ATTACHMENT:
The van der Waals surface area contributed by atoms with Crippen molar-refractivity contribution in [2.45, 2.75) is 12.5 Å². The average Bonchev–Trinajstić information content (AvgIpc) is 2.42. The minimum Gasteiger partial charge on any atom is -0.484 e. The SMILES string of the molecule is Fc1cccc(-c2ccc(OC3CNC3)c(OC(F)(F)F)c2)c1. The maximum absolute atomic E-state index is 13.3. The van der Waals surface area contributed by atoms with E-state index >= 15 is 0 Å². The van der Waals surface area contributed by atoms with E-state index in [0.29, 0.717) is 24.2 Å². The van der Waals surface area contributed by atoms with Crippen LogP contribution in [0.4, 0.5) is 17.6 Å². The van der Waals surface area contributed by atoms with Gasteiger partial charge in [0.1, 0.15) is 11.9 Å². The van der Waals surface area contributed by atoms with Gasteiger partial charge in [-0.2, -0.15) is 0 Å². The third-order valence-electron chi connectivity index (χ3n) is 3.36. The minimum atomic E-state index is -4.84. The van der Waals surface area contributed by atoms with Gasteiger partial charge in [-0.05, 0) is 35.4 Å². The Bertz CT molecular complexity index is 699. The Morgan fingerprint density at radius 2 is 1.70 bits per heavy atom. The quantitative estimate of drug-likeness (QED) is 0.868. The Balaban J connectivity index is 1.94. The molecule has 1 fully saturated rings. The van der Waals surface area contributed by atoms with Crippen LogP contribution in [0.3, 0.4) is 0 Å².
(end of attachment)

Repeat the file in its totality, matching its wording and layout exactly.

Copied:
The van der Waals surface area contributed by atoms with Crippen molar-refractivity contribution in [2.45, 2.75) is 12.5 Å². The average Bonchev–Trinajstić information content (AvgIpc) is 2.42. The minimum Gasteiger partial charge on any atom is -0.484 e. The SMILES string of the molecule is Fc1cccc(-c2ccc(OC3CNC3)c(OC(F)(F)F)c2)c1. The maximum absolute atomic E-state index is 13.3. The van der Waals surface area contributed by atoms with E-state index >= 15 is 0 Å². The van der Waals surface area contributed by atoms with E-state index in [0.29, 0.717) is 24.2 Å². The van der Waals surface area contributed by atoms with Crippen LogP contribution in [0.4, 0.5) is 17.6 Å². The van der Waals surface area contributed by atoms with Gasteiger partial charge in [0.1, 0.15) is 11.9 Å². The van der Waals surface area contributed by atoms with Gasteiger partial charge in [-0.2, -0.15) is 0 Å². The third-order valence-electron chi connectivity index (χ3n) is 3.36. The minimum atomic E-state index is -4.84. The van der Waals surface area contributed by atoms with Gasteiger partial charge in [-0.05, 0) is 35.4 Å². The Bertz CT molecular complexity index is 699. The Morgan fingerprint density at radius 2 is 1.70 bits per heavy atom. The quantitative estimate of drug-likeness (QED) is 0.868. The Balaban J connectivity index is 1.94. The molecule has 1 fully saturated rings. The van der Waals surface area contributed by atoms with Crippen LogP contribution in [0.3, 0.4) is 0 Å².